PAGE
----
President Cyril Ramaphosa met with the Electoral Commission of South Africa (IEC) at Tuynhuys in Parliament on Wednesday to receive an update on preparations for the next elections “due in 2019”.
Rumours of early elections started in March, following an ANC national executive committee (NEC) meeting that .
Ramaphosa‘s meeting on Wednesday followed another one with the South African Human Rights Commission (SAHRC) earlier this month, a Presidency statement said on Wednesday.
“The IEC has used the meeting to update President Ramaphosa on preparations towards the sixth national and provincial elections, due in 2019,” spokesperson Khusela Diko said in the statement.
The meeting was attended by IEC chairperson Glen Mashinini, deputy chairperson Terry Tselane, chief executive officer Sy Mamabolo, and commissioners Janet Love and Reverend Bongani Finca.
The Presidency reaffirmed that Sections 49 and 108 of the Constitution directed the National Assembly and provincial legislatures to hold elections after a term of five years was served, within 90 days of the end of term.
Race to get electoral amendment bill tabled
“The last general elections were held on May 7, 2014,” Diko continued.
“The IEC has indicated some of the areas that need to be addressed before the next election, including amongst them outstanding boundary disputes, the tabling of the Electoral Laws Amendment Bill and the capturing of outstanding addresses on the voters‘ roll.”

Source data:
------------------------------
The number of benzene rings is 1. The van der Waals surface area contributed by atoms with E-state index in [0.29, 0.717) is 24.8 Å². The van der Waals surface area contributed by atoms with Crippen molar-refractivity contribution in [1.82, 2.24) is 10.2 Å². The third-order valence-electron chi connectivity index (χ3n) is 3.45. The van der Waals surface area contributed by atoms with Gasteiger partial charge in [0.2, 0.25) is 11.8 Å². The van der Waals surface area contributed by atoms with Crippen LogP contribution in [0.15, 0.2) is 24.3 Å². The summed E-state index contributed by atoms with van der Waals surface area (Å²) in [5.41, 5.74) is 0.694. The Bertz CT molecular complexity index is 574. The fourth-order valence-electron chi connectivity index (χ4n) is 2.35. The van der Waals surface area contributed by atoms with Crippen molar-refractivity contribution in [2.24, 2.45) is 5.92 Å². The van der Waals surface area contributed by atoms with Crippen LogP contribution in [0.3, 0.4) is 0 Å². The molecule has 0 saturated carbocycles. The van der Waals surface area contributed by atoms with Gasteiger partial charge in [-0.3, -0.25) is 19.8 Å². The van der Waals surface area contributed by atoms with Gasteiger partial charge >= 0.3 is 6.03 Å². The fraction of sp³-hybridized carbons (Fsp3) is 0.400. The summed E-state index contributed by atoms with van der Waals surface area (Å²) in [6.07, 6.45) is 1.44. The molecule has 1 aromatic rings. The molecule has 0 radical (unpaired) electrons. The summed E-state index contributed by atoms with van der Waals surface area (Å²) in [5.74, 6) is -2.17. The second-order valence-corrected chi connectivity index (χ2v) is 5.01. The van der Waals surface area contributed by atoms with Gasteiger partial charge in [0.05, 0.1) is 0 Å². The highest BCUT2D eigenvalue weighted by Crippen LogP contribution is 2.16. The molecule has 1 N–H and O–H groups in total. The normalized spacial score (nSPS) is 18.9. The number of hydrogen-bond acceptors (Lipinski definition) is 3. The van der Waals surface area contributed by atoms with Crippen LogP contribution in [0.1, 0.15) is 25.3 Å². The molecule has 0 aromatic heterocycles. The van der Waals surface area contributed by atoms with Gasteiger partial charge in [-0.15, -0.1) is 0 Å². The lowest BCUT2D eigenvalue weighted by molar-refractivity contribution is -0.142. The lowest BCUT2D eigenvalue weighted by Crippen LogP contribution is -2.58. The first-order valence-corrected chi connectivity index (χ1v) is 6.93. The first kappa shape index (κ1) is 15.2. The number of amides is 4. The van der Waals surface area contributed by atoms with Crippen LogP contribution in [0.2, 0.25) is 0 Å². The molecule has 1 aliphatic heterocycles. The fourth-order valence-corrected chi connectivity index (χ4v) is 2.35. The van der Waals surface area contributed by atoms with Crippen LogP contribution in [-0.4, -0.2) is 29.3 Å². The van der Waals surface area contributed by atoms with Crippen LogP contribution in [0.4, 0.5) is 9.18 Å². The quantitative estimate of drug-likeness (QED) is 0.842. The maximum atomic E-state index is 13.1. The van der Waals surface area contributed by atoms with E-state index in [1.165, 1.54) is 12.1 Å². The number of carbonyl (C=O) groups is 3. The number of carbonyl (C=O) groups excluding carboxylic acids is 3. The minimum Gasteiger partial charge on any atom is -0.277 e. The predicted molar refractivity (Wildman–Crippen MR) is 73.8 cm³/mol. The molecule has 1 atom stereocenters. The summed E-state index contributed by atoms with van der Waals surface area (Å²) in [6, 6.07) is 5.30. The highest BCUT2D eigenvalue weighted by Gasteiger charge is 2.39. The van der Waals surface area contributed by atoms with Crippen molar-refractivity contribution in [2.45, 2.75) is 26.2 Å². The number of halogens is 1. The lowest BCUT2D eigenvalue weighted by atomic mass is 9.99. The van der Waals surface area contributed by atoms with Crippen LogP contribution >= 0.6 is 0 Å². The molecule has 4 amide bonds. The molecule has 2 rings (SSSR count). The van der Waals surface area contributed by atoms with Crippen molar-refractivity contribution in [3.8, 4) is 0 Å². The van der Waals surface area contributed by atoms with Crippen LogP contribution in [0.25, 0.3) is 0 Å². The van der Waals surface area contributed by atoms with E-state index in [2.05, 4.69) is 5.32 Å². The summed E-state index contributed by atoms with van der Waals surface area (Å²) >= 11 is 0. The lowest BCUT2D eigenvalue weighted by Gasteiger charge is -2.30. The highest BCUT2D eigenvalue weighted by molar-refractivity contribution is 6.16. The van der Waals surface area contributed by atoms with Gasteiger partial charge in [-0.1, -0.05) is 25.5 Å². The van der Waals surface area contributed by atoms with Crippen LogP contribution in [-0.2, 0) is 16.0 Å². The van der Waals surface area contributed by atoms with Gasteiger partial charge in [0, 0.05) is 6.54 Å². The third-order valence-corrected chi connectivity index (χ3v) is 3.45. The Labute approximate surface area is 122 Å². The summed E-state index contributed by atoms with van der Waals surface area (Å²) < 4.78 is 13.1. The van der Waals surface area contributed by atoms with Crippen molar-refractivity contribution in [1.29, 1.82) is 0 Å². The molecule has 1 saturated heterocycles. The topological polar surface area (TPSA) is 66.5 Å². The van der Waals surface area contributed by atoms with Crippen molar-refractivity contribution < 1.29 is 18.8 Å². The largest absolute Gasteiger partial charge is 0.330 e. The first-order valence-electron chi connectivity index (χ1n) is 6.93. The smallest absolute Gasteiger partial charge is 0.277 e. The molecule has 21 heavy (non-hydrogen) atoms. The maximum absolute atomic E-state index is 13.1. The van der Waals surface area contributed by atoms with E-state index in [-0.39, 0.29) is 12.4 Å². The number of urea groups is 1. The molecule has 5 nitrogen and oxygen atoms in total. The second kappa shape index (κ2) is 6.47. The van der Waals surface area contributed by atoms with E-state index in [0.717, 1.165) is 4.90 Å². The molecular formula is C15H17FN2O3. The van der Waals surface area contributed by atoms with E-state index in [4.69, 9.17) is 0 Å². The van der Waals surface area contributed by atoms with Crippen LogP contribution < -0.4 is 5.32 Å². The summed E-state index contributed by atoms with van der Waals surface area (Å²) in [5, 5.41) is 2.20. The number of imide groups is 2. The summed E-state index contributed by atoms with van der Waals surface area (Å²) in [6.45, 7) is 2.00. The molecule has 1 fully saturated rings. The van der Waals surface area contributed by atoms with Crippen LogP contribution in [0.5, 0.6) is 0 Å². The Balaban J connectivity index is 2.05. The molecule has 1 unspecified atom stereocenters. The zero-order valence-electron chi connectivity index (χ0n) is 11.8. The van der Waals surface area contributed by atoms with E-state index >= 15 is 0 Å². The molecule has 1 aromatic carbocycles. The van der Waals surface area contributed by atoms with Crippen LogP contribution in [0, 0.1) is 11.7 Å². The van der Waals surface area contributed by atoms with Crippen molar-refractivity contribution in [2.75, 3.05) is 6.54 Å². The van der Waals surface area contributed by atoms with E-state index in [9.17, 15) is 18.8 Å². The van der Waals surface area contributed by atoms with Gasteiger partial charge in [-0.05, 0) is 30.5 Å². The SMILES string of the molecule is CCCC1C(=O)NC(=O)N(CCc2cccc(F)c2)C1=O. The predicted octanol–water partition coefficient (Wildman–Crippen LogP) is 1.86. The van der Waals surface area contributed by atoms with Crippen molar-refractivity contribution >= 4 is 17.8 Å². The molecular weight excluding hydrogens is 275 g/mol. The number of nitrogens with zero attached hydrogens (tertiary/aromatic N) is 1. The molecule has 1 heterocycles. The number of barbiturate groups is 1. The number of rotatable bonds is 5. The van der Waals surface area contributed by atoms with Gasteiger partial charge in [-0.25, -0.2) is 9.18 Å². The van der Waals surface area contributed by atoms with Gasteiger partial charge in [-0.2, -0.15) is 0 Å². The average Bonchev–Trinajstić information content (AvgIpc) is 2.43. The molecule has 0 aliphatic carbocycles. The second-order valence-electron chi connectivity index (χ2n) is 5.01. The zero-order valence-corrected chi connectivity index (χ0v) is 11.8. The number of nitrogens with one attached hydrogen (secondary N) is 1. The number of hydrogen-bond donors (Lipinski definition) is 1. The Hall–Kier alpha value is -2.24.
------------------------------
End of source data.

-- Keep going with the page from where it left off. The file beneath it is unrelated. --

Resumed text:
Some of the desired amendments in the Electoral Laws Amendment Bill, including the removal of red tape restricting mental health patients from voting, were under scrutiny, with time running out for key legislation to pass during the current term.
Parliament has indicated that no new bills tabled after May 31 will be considered for the remaining 12 months of the parliamentary term.
“The IEC is, nevertheless, confident of yet another successful, credible, free and fair election on the date to be proclaimed by the President,” the statement concluded.
“President Ramaphosa is encouraged by the work being done by the IEC and calls upon all South Africans to check their voter registration details, particularly their addresses on the voters roll, to ensure that all eligible voters are able to cast their vote in the next election.”
Ramaphosa, however, has the power to bring the date forward, if he so wishes. Parliament, too, can force early elections if it passes a motion to dissolve the National Assembly.
‘The Constitution is clear‘
Mashinini told journalists in Parliament on Wednesday that they were not making election plans around the possibility of the date being brought forward.
“I don‘t know where the early elections question comes from,” he said in response to questions.
“We have a Constitution, and it is clear, as anybody can read: The term is a five-year-term and starts from the day a new government is elected.
“That term ends on May 8, 2019, and one minute past midnight, we as a commission, from a planning point of view, must be able to hold an election.”
Mashinini said Ramaphosa had not raised the issue of potential early elections in their preliminary meetings with him, and declined to speculate on whether the IEC would be ready if early elections were called.
“It would be irresponsible of me to raise any sensational speculation on this critical issue,” he said.
“We are working on the basis of the [normal] timetable.”
A total of 490 000 citizens were registered for the first time during the last registration weekend in March.